Cellphone Contracts: Hard to Get off the Hook

By Kim Hart
Washington Post Staff Writer
Saturday, August 18, 2007

Fed up with dropped calls and a string of defective cellphones, Corey Taylor said he became irate when he learned he'd have to pay $175 to get out of his long-term contract with Verizon Wireless. So he resorted to a rather extreme measure. He faked his own death.

After reading on a blog that wireless companies would cancel the contracts of deceased customers, "I thought, 'What have I got to lose, besides a cellphone I despise?' " Taylor said. The Chicago consultant fashioned a fake death certificate and had a friend fax it to Verizon Wireless, his carrier. He thought he was in the clear -- until the company caught on.

"In the end, I forked over the money," Taylor said. "But I bet I sent a definite message about how much people hate being strapped to a cellphone that doesn't work."

Most cellphone owners find themselves committed to two-year service contracts with wireless companies, facing hefty fees for an early escape. But as customer satisfaction with these firms continues to slide, consumers are taking more drastic actions to shed their contracts.

Such desperate attempts are "compelling evidence that the wireless carriers have failed to address the desires of the market," said Phil Doriot, a partner with consulting firm CFI Group of Ann Arbor, Mich., which has studied customer satisfaction for major cellular service providers. "No other industry could get away with being so inflexible."

Cellular companies charge up to $250 to release customers from a contract, a stipulation protested by an increasing number of cellphone users. Consumers filed more complaints about cellphones than any other industry for the past three years, according to the Council of Better Business Bureaus; contract issues consistently rank among the top three gripes, along with billing and service problems.

The number of contract-related complaints received by the Federal Communications Commission more than doubled from 2003 to 2005. And thousands of customers were expected to pay to cancel their cellphone contracts with other service providers this summer after the iPhone was released exclusively with AT&T service, according to mobile communications research firm M:Metrics of Seattle.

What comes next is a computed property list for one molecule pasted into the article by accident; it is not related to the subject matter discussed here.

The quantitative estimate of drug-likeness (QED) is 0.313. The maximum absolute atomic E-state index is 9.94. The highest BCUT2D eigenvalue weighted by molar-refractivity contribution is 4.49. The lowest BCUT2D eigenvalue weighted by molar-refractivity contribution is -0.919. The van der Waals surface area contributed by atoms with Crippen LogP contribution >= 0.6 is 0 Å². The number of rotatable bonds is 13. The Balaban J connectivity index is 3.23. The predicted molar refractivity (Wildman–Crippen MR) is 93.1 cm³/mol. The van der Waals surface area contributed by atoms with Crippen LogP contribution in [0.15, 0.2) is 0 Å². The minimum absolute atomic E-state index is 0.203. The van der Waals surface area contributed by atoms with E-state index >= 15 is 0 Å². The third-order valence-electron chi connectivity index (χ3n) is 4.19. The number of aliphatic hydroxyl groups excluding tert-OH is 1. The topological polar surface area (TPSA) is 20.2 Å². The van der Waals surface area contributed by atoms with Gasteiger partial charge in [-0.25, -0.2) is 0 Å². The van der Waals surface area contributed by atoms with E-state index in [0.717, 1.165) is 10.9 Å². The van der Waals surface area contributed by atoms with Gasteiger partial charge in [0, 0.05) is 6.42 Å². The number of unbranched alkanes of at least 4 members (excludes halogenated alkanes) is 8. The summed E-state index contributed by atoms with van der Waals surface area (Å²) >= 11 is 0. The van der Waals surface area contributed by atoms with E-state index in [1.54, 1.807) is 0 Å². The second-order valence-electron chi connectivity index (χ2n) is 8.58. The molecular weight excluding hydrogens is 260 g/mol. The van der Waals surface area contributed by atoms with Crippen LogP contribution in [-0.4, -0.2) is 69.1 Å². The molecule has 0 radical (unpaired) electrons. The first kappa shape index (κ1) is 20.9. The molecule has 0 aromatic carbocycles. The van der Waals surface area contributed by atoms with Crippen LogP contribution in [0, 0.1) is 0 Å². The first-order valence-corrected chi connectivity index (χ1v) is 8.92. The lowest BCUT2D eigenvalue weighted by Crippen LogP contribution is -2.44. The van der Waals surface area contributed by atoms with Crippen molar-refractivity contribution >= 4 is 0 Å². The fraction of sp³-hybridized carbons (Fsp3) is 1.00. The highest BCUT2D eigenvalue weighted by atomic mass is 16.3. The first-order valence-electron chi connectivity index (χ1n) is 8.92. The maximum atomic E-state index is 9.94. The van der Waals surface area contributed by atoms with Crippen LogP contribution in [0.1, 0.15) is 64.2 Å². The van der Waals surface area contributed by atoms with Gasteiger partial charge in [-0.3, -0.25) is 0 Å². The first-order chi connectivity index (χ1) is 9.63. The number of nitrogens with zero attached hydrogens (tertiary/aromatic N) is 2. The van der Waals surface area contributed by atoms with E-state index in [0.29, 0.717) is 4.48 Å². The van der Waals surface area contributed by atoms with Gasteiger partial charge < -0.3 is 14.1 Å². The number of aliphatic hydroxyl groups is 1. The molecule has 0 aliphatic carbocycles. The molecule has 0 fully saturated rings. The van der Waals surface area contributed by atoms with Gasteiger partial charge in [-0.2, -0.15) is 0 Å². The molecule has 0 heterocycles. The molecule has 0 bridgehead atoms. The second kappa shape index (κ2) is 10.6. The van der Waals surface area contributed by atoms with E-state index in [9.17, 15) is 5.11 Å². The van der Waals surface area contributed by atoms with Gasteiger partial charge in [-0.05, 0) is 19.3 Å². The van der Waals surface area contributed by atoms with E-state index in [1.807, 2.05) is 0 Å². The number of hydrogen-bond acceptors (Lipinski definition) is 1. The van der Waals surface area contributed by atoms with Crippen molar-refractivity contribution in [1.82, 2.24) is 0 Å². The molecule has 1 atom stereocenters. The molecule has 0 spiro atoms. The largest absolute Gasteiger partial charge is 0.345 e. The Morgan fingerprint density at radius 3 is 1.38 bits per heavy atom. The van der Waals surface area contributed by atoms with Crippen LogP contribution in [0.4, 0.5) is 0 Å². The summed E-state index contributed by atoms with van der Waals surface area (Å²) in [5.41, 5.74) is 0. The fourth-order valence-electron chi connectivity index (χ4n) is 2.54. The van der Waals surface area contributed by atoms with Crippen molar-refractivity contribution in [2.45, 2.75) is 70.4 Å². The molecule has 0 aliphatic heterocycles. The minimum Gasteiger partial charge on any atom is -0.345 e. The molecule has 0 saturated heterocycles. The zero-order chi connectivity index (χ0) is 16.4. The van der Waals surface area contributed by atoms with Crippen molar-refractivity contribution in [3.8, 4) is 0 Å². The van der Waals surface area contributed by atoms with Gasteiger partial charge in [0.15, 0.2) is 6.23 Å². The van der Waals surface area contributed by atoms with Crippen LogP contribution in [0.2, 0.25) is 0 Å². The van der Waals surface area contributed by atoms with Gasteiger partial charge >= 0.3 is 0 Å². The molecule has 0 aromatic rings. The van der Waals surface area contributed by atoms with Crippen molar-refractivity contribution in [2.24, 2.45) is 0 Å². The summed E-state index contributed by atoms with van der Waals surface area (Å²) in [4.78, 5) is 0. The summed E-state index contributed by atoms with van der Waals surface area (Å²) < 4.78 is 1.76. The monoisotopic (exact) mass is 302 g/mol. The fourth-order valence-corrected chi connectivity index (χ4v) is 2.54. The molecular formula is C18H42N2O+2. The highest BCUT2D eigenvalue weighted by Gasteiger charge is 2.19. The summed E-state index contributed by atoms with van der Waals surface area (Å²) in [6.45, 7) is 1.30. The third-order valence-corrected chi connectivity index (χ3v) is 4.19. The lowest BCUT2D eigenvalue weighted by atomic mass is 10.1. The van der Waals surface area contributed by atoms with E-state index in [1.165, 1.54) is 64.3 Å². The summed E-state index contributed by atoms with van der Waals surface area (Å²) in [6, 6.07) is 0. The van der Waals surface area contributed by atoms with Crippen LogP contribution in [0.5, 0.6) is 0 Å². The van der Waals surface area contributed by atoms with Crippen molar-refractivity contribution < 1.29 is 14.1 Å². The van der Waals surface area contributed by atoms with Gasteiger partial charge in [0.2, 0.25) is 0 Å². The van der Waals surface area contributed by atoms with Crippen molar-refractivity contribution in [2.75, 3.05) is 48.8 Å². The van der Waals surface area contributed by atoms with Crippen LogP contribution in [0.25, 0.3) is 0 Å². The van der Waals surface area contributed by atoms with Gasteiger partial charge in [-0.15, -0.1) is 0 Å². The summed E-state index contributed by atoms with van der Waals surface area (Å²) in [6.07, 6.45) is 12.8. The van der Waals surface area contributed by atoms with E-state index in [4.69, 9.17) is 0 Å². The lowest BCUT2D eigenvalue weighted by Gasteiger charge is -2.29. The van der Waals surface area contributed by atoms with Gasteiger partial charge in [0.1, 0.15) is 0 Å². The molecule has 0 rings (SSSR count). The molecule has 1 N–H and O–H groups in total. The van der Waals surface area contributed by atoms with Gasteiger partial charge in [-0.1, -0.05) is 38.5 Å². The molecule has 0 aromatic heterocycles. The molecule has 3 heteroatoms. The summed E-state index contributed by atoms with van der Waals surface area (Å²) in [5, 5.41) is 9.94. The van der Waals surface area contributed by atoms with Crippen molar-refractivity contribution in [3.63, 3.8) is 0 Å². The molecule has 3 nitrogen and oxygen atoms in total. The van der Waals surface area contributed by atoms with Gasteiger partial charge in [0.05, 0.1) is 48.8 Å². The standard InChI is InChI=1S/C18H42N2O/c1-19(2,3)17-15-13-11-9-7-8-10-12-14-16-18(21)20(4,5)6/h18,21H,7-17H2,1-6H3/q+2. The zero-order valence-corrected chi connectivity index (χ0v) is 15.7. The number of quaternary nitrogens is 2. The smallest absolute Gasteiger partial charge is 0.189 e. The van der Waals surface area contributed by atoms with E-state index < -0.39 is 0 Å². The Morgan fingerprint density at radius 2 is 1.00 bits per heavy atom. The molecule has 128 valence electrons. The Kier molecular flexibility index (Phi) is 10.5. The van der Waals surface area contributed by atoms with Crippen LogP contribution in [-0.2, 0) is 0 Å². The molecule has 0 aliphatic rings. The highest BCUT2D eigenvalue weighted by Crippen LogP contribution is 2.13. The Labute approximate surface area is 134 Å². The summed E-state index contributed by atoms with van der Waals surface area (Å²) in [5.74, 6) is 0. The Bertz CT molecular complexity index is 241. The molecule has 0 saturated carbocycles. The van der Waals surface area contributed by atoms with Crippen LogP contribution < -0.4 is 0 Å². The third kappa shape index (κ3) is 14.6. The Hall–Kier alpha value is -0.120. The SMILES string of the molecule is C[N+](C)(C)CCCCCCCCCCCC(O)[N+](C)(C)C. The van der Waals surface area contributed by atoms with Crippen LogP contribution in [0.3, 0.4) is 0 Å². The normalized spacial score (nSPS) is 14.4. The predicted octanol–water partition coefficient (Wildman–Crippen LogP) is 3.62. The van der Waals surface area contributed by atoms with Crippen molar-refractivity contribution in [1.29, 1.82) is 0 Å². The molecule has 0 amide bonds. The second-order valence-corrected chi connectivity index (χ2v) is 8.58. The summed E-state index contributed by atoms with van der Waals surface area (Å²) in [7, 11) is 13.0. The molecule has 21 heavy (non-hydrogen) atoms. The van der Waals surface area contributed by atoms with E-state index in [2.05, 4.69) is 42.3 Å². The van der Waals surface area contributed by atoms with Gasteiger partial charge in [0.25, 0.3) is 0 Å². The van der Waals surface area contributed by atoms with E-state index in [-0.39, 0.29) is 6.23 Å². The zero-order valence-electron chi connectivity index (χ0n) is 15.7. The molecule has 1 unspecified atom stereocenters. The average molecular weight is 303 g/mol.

Sandy Loehman, 27, of Winchester, Va., said she managed to talk her way out of her Verizon Wireless contract, avoiding the $150 fee by reading the fine print on her bill. In April, she noticed the price for receiving a text message from an international carrier had increased 5 cents. Most wireless companies will cancel a contract for free if a billing change negatively affects a customer.

"I argued with five customer-service reps and used a lot of big words," Loehman said. After she got hold of a supervisor, she threatened to complain to the FCC, the Better Business Bureau and the state's attorney's office.

"Eventually, I think they just didn't want to deal with me anymore," she said.

Most carriers offer deep discounts on expensive cellphones to attract customers. Cancellation fees, they say, help offset those costs.

Some carriers have softened their policies. Verizon Wireless now prorates its cancellation fees so customers pay less if they are near the end of their contract. Sprint Nextel lets customers change their service plans up to six months after they sign their contract. All the major carriers say they waive cancellation fees for military personnel going abroad and for customers moving to poor coverage areas, but they ask for proof of the move.

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